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|Update on EWB 3.x - September 2019|
|Tue, Sep 24 2019 6:50 PM||Permanent Link|
<< With regard to EWB 3, we're not asking anyone to do anything they don't want to do. Everyone is free to "move on to greener pastures" if they're not happy with how much time it is taking, and I've talked with several customers that have done just that. There are no hard feelings about customers doing what they need to do. >>
Nah, I'm in for the long haul.
<< I cannot understate that the time it takes to do a project like this is absolutely enormous, and the entire endeavor is a big gamble for us. We've taken quite a hit, both personally in terms of the sheer amount of time that I've dedicated to the project, and financially due to me not working on anything else for such a long period of time (we're down about $25K in revenue this year alone - I could have made more money this year working a regular, run-of-the mill software developer job). I wouldn't do something like this if I didn't think it was necessary for the product to move forward.>>
Personally, I don't know how you do it. You're way more productive than me. It would take me a month to do what you do in a day, if I could even do it.
<< Plus, it's really, really hard to keep telling my wife "it's almost done..." over and over and not feel like I'm full of s**t.>>
I know that feeling. I do contract work from home and my wife is always asking "when are you going to get paid?". Me: "As soon as I finish this next block of work". Her: "And when is that?". Me: "Soon, soon." Her: "That's what you always say." Oh boy.
<< - I was diagnosed with TOS (Thoracic Outlet Syndrome) in early September, 2017 and it took a couple of weeks to completely recover from the surgery. I was back on the EWB 3 IDE by October, 2017.
- My mother passed away in late November, 2017, so I had to spend a better part of December, 2017 finalizing her affairs in conjunction with my normal workload, so the EWB 3 IDE work was spotty during that month.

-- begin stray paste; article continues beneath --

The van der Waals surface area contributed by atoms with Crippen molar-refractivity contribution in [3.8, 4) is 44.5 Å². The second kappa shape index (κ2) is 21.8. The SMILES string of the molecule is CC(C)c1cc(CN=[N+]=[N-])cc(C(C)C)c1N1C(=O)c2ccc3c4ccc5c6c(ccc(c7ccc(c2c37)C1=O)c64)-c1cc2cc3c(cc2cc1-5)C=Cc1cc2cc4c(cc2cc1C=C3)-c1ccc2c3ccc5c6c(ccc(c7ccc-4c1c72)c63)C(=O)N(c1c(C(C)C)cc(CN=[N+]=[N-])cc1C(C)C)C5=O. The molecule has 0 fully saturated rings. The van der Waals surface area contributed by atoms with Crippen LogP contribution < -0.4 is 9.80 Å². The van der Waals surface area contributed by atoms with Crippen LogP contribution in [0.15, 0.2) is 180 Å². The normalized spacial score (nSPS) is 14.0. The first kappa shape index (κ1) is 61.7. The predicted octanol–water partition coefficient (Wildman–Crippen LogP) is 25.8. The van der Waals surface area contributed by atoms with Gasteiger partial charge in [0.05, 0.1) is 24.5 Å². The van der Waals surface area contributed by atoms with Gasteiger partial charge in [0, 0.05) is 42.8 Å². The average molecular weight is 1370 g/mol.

- In February, 2018, I had to go back in for a follow-up surgery, and lost a couple of more weeks. >>
Holy crap Tim. I'm so sorry. You've had a really bad run.
<< For the record, I'm perfectly healthy (still) and the surgeries were a "life blip" due to a birth defect (cervical rib) that I wasn't aware that I had. But, at any rate, that's where the time went. Most of the bad estimates have been due to a) unforeseen circumstances, b) time spent on DBISAM/ElevateDB, or c) extra work I didn't know was going to be necessary and, therefore, couldn't possibly know to include in my estimate. For example, the external native code interfaces for the compiler alone took about a month and a half longer than expected to get debugged and working right because a lot of the existing architecture broke down when the external bindings/calls had to work across DLL boundaries. I'm aware of the general requirements with such features, but it's almost impossible to get right the exact amount of time it's going to take until you start coding it and realize where all of the "gotchas" are located. >>
You're better than me. My bad estimates are generally due to them being, errr, bad estimates. I never really know how long something is going to take until I start coding. That's when I find out that my really awesome designs aren't that awesome and I have to scrap them and start again. And things that I thought were going to be easy turn out to be really difficult.
|Tue, Sep 24 2019 7:01 PM||Permanent Link|
Having worked as a programmer for Federal Government here for most of my working life, either as an employee or contractor, I can honestly say I have never seen a software project finish within the estimated time.
They have always run over budget and over time. The only exceptions I have seen is when they drop functionality to get it over the line in time. But then there is a lash back from senior executive for why that functionality is missing.